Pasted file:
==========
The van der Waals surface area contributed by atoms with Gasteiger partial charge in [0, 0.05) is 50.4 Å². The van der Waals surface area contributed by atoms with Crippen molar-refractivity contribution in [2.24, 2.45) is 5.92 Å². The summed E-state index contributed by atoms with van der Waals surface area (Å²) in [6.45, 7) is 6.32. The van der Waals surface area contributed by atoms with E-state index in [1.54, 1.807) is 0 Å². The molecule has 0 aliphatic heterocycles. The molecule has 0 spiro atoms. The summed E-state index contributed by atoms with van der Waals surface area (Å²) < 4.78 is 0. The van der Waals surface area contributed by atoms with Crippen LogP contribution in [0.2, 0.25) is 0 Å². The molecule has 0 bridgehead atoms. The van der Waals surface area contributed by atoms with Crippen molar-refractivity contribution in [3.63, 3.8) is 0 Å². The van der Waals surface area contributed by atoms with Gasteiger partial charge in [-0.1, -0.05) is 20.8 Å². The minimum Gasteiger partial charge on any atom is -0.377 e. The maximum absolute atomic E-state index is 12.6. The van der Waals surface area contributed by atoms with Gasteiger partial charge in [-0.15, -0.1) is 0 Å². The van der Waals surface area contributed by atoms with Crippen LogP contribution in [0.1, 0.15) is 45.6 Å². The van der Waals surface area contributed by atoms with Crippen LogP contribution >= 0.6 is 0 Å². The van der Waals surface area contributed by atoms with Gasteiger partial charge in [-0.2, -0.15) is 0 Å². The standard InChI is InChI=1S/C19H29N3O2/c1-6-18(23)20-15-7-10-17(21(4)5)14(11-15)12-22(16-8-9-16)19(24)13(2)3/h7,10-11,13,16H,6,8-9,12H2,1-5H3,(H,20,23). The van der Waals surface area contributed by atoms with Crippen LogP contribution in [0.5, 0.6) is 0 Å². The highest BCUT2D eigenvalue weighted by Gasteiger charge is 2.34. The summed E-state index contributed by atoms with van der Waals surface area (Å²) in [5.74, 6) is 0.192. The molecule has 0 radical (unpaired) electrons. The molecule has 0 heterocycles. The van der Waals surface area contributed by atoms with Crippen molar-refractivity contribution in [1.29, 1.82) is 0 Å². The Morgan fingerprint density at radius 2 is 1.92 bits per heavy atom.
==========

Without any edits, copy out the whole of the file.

The van der Waals surface area contributed by atoms with Gasteiger partial charge in [0, 0.05) is 50.4 Å². The van der Waals surface area contributed by atoms with Crippen molar-refractivity contribution in [2.24, 2.45) is 5.92 Å². The summed E-state index contributed by atoms with van der Waals surface area (Å²) in [6.45, 7) is 6.32. The van der Waals surface area contributed by atoms with E-state index in [1.54, 1.807) is 0 Å². The molecule has 0 aliphatic heterocycles. The molecule has 0 spiro atoms. The summed E-state index contributed by atoms with van der Waals surface area (Å²) < 4.78 is 0. The van der Waals surface area contributed by atoms with Crippen LogP contribution in [0.2, 0.25) is 0 Å². The molecule has 0 bridgehead atoms. The van der Waals surface area contributed by atoms with Crippen molar-refractivity contribution in [3.63, 3.8) is 0 Å². The van der Waals surface area contributed by atoms with Gasteiger partial charge in [-0.1, -0.05) is 20.8 Å². The minimum Gasteiger partial charge on any atom is -0.377 e. The maximum absolute atomic E-state index is 12.6. The van der Waals surface area contributed by atoms with Gasteiger partial charge in [-0.15, -0.1) is 0 Å². The van der Waals surface area contributed by atoms with Crippen LogP contribution in [0.1, 0.15) is 45.6 Å². The van der Waals surface area contributed by atoms with Crippen LogP contribution >= 0.6 is 0 Å². The van der Waals surface area contributed by atoms with Gasteiger partial charge in [-0.2, -0.15) is 0 Å². The standard InChI is InChI=1S/C19H29N3O2/c1-6-18(23)20-15-7-10-17(21(4)5)14(11-15)12-22(16-8-9-16)19(24)13(2)3/h7,10-11,13,16H,6,8-9,12H2,1-5H3,(H,20,23). The van der Waals surface area contributed by atoms with Crippen LogP contribution in [0.5, 0.6) is 0 Å². The highest BCUT2D eigenvalue weighted by Gasteiger charge is 2.34. The summed E-state index contributed by atoms with van der Waals surface area (Å²) in [5.74, 6) is 0.192. The molecule has 0 radical (unpaired) electrons. The molecule has 0 heterocycles. The van der Waals surface area contributed by atoms with Crippen molar-refractivity contribution in [1.29, 1.82) is 0 Å². The Morgan fingerprint density at radius 2 is 1.92 bits per heavy atom.